Here are some recommendations in order to provide the highest level of safety for you, and longevity for your pots and pans.
How to Remove Grease, Stains, and Burn Marks
Many cleaning products are packed with chemicals, and then you wash your pots and pans with these substances. Here are the best ways to clean your pots and pans.
Soak your pots and pans in hot water. Let them soak and then give them some elbow grease.
Salt and Lime Juice
Squirt some lime juice and throw some salt into your dirty pots and pans. Let this rest for a few minutes and then scrub. The salt and citrus juices will lift dirt and burnt areas.
This is great if you have excessive amounts of grease left in your pots and pans. The baking soda will suck the grease up and allow for easier disposal (it will clump up).
Vinegar is great for cutting through grease and stains. Make your own all-purpose spray using some citrus peels, vinegar and water. It is quite simple to make and is a great natural alternative.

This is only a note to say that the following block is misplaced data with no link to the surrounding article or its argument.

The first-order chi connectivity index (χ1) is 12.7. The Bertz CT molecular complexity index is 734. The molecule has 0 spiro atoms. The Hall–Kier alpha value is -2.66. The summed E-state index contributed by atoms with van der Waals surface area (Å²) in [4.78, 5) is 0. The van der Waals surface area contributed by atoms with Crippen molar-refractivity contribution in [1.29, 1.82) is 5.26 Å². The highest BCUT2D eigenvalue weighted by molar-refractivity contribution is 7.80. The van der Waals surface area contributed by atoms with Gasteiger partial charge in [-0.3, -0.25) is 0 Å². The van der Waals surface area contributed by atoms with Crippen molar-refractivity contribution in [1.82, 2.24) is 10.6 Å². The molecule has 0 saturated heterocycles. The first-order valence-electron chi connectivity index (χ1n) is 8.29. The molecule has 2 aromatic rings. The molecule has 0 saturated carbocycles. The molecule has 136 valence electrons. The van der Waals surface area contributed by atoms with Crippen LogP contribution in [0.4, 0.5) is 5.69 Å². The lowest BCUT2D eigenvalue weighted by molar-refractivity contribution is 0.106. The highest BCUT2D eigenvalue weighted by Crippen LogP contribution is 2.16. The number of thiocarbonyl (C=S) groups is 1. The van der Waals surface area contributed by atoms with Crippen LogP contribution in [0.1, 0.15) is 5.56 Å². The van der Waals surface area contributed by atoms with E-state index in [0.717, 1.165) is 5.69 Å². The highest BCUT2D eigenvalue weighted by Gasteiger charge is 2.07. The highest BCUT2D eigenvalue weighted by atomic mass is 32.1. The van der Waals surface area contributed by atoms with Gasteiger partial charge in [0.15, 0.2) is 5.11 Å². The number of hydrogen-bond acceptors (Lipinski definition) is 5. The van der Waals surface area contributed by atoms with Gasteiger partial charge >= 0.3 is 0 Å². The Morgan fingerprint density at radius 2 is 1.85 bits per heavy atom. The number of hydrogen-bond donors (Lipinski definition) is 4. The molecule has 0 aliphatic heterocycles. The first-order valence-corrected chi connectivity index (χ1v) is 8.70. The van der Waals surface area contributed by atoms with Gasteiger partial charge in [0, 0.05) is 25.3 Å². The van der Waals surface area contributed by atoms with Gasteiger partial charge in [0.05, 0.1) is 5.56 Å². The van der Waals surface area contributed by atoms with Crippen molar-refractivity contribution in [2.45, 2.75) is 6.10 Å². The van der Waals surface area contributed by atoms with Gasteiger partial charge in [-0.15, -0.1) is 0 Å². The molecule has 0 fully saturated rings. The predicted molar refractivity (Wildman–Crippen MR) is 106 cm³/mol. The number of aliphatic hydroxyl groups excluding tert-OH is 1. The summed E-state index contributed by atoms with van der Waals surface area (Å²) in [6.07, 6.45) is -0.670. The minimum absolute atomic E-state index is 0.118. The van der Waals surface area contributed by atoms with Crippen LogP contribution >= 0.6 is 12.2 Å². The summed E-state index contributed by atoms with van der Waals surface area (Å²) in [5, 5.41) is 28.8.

Getting Rid of Pots and Pans
Sometimes they've just got to go. It's important to know when, and make informed choices.
When Should You Replace Non-Stick Pots and Pans?
Replace Them with Better Cookware
If you are able to, replace your non-stick pots and pans right away. Replacing them with a safer, longer lasting option is your best bet.
Non-Stick Coating Begins to Flake
Make sure you replace pots and pans before they begin to ‘flake’. The coating will begin to flake off after extensive use and can end up in your food.
Pots and Pans Have a Chemical Smell
Do not overheat non-stick cookware in the oven. Temperatures get too hot, and there is an increase in chemical fumes.
How Should I Dispose of Old Pots and Pans?
In order to get rid of these, you may have to call up your city and see how to properly dispose of them (e.g. scrap metal depot).